BATON ROUGE, La. (AP) – The Louisiana Supreme Court on Monday sent a legal feud between Gov. John Bel Edwards and House Republicans over coronavirus restrictions back to district court, saying the judge ruled too quickly that the state law the GOP used to try to nullify the restrictions was unconstitutional.
The justices wrote in their opinion that Baton Rouge Judge William Morvant should have held a full hearing on other issues raised in the lawsuit over the Democratic governor’s statewide mask mandate, business restrictions and crowd size limits aimed at combating the spread of COVID-19.
“We find the district court acted prematurely in reaching the issue of constitutionality,” the justices wrote.
The high court’s decision was a technical one that didn’t weigh in on the merits of the lawsuit, the governor’s regulations or the legal maneuver used by the House GOP. Instead, it requires Morvant to hold another hearing in the case.
The Edwards administration intends to continue enforcing its COVID-19 rules while the case is pending.
In October, House Speaker Clay Schexnayder and 64 other GOP lawmakers in the House – represented by Republican Attorney General Jeff Landry – invoked a never-before-used process in Louisiana law that allows a majority of legislators in either the House or Senate to sign a petition to jettison a governor’s emergency declaration.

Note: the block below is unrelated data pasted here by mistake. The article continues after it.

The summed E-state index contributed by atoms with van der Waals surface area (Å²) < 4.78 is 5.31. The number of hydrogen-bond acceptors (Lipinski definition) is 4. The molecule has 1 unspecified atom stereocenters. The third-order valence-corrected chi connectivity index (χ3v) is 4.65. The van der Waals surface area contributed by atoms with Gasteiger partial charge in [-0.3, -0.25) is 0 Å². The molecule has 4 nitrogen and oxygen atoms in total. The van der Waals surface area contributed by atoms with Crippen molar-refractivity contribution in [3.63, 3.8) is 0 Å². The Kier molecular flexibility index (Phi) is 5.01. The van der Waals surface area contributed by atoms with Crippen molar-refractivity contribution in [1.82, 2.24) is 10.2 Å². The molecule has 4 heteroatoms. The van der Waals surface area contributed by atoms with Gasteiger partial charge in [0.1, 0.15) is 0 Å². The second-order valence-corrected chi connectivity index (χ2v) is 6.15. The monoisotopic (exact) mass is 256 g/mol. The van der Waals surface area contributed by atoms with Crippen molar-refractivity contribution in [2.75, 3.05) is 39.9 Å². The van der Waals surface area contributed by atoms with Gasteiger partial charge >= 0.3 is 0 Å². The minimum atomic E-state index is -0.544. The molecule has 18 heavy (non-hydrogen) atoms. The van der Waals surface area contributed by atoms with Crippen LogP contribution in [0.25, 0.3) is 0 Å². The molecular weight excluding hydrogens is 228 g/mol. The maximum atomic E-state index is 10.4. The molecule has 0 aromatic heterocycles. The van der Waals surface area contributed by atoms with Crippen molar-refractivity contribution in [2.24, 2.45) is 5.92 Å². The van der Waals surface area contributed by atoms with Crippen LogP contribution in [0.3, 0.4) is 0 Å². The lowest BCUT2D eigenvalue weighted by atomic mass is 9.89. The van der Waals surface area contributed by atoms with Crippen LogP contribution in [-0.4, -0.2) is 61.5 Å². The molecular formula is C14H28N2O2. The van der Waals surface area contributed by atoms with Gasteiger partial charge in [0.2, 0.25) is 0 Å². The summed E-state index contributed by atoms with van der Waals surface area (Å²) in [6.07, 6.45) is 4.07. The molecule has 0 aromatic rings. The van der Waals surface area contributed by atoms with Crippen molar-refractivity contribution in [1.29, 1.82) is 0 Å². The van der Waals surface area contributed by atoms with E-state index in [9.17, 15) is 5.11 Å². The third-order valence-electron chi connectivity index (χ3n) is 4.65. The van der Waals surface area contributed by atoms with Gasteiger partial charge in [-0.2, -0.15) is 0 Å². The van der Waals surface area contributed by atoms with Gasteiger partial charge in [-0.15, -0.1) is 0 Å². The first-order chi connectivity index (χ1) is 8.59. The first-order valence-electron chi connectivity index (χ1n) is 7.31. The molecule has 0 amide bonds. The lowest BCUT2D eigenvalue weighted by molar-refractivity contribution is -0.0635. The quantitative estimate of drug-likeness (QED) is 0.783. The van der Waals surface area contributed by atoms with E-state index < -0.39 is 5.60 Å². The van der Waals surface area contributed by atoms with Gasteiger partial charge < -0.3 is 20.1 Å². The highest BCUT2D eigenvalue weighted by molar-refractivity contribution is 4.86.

Edwards sued Schexnayder and lawmakers. The governor argued the petition process used by House Republicans violated the Louisiana Constitution, and he said the lawmakers also didn’t follow the law’s requirement that they consult with the state’s “public health authority” before issuing the petition.
Morvant ruled on Nov. 12 for the governor, saying the petition was unconstitutional because Edwards’ emergency rules have the force of law and couldn’t be blocked by an action of one legislative body.
The Louisiana Supreme Court said that decision was premature. The justices said that Morvant should have first considered Edwards’ argument that the House GOP didn’t consult with the public health authority as required by the law.
“For well over a century, this court has consistently refrained from entertaining questions as to the constitutionality of laws except where that determination is essential to the decision,” the court wrote.
One of the seven justices, John Weimer, disagreed with his colleagues. He said both the House speaker and the governor have requested that the court decide the constitutional question, and he said the context of the current coronavirus public health emergency raises the urgency of the issue.
“Given the context and conditions under which this case arises, I believe this court has a responsibility to address the constitutional issue presented and resolve it: a task squarely within this court’s province and duty,” Weimer wrote in his dissent.
Follow AP’s coverage of the pandemic at https://apnews.com/hub/coronavirus-pandemic and https://apnews.com/UnderstandingtheOutbreak. Follow Melinda Deslatte on Twitter at http://twitter.com/melindadeslatte.
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